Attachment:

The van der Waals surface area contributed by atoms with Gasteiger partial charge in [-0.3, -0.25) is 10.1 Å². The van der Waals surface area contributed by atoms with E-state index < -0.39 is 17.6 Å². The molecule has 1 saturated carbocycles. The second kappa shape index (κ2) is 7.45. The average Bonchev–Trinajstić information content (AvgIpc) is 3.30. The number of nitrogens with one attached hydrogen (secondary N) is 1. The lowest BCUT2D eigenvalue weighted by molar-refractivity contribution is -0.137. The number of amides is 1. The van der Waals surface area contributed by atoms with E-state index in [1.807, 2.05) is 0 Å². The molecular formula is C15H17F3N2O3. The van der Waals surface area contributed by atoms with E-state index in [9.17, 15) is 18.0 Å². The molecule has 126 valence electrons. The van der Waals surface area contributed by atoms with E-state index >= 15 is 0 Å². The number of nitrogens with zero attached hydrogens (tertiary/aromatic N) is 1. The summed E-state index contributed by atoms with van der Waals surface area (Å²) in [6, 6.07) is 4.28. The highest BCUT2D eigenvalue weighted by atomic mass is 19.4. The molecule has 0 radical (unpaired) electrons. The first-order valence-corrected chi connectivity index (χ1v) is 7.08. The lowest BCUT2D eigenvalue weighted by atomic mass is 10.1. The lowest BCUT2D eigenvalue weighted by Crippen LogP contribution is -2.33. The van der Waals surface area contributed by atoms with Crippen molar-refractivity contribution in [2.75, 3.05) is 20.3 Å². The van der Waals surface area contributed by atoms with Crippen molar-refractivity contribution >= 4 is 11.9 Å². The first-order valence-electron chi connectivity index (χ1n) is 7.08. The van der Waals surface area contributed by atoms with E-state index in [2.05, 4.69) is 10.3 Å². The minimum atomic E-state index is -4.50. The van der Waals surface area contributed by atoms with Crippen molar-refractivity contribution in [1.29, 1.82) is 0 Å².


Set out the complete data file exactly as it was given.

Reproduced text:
The van der Waals surface area contributed by atoms with Gasteiger partial charge in [-0.3, -0.25) is 10.1 Å². The van der Waals surface area contributed by atoms with E-state index < -0.39 is 17.6 Å². The molecule has 1 saturated carbocycles. The second kappa shape index (κ2) is 7.45. The average Bonchev–Trinajstić information content (AvgIpc) is 3.30. The number of nitrogens with one attached hydrogen (secondary N) is 1. The lowest BCUT2D eigenvalue weighted by molar-refractivity contribution is -0.137. The number of amides is 1. The van der Waals surface area contributed by atoms with E-state index in [1.807, 2.05) is 0 Å². The molecular formula is C15H17F3N2O3. The van der Waals surface area contributed by atoms with E-state index in [9.17, 15) is 18.0 Å². The molecule has 126 valence electrons. The van der Waals surface area contributed by atoms with E-state index >= 15 is 0 Å². The number of nitrogens with zero attached hydrogens (tertiary/aromatic N) is 1. The summed E-state index contributed by atoms with van der Waals surface area (Å²) in [6, 6.07) is 4.28. The highest BCUT2D eigenvalue weighted by atomic mass is 19.4. The molecule has 0 radical (unpaired) electrons. The first-order valence-corrected chi connectivity index (χ1v) is 7.08. The lowest BCUT2D eigenvalue weighted by atomic mass is 10.1. The lowest BCUT2D eigenvalue weighted by Crippen LogP contribution is -2.33. The van der Waals surface area contributed by atoms with Crippen molar-refractivity contribution in [2.75, 3.05) is 20.3 Å². The van der Waals surface area contributed by atoms with Crippen molar-refractivity contribution >= 4 is 11.9 Å². The first-order valence-electron chi connectivity index (χ1n) is 7.08. The van der Waals surface area contributed by atoms with E-state index in [2.05, 4.69) is 10.3 Å². The minimum atomic E-state index is -4.50. The van der Waals surface area contributed by atoms with Crippen molar-refractivity contribution in [1.29, 1.82) is 0 Å².